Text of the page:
Tsukune – Yakitori Style Ground Chicken Skewers

tsukune chicken meatballs with asparagus

Tasty Japanese chicken meatballs on skewers are the best! Seasoned with ginger, garlic, sake and soy sauce and baked in the oven with sliced asparagus.


  • 8 stalks asparagus (ends trimmed and cut into thirds)
  • 2 cloves garlic (finely chopped)
  • 1 thumb size ginger (peeled and finely chopped)
  • 1 small onion (finely chopped)
  • 2 tablespoons vegetable oil
  • 1 pound ground chicken
  • 1 tablespoon all purpose flour
  • 1 tablespoon sake
  • 1 tablespoon soy sauce
  • 1/2 teaspoon salt

For the sweet soy tare sauce:

  • 1/4 cup mirin
  • 1 tablespoon sake
  • 1 tablespoon granulated sugar
  • 1/4 cup soy sauce


  1. Preheat oven to 350ºF.
  2. Cover cooking tray with aluminum foil and lightly brush with oil.
  3. In a medium pan over medium/high heat, add oil, ginger, garlic and onions. Cook until onions are soft and transfer to a bowl. Let cool to room temperature.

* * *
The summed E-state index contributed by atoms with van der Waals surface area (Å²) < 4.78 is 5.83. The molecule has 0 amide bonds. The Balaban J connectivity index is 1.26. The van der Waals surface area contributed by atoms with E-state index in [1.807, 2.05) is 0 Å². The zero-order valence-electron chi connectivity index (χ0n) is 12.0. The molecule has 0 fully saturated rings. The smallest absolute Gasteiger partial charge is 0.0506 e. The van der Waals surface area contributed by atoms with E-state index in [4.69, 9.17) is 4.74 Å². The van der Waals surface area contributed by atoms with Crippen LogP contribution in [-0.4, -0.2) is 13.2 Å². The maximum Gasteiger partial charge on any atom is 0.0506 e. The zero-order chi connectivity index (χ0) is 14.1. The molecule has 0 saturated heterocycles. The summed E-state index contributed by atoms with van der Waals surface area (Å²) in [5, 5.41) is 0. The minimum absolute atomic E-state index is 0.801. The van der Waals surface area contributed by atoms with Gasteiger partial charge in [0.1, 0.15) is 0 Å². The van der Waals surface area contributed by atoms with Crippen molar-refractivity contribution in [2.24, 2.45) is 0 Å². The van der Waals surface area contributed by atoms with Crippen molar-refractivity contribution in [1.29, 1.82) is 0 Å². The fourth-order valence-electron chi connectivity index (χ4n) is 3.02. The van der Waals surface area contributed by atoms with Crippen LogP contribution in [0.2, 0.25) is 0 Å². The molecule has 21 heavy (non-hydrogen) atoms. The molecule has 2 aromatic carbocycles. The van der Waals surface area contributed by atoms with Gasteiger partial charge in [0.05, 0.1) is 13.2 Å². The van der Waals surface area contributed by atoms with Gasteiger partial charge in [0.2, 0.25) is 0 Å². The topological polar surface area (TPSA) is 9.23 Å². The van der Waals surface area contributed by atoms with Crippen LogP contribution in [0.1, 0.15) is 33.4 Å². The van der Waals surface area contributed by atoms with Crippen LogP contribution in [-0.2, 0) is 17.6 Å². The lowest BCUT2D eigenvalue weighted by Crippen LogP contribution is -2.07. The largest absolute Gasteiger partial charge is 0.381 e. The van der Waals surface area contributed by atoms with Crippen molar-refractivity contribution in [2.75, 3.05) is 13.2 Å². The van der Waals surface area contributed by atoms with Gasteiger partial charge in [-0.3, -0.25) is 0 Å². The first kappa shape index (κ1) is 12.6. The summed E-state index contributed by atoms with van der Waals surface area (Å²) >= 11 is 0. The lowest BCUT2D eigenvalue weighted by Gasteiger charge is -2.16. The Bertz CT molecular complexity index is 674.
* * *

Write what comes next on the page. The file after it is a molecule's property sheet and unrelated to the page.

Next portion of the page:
4. When the onion mixture has cooled, add ground chicken, flour, sake, soy and salt to the bowl. Mix with your hands until well blended.
  5. Spoon some ground chicken mixture and make a small ball in the palm of your hand. Thread it onto a skewer and add a couple of pieces of asparagus. Repeat until the skewer is full and lay it on the tray. You may need to reshape some of the chicken balls as they may fall off the skewer. Do it on the tray when they are lying down, it’s easier that way. Repeat this step until all the mixture has been used.
  6. Divide your tare sauce into two separate bowls. Use one bowl to brush the skewers on both sides.
  7. Bake in the oven for 8 minutes. Take them out and brush one more time with tare sauce, turning them over. bake for an additional 10-12 minutes, until chicken is cooked through.
  8. Serve with unused tare sauce, for dipping.

For the sweet soy tare sauce:

  1. Put all the ingredients in a microwavable bowl and zap for 20 seconds, to melt the sugar. Stir and let cool to room temperature.


Yields about 8 skewers
An easy way to know where to trim off the woody ends of asparagus: Hold one stalk at a time with both hands (closer to the stem) and let it natural snap off.

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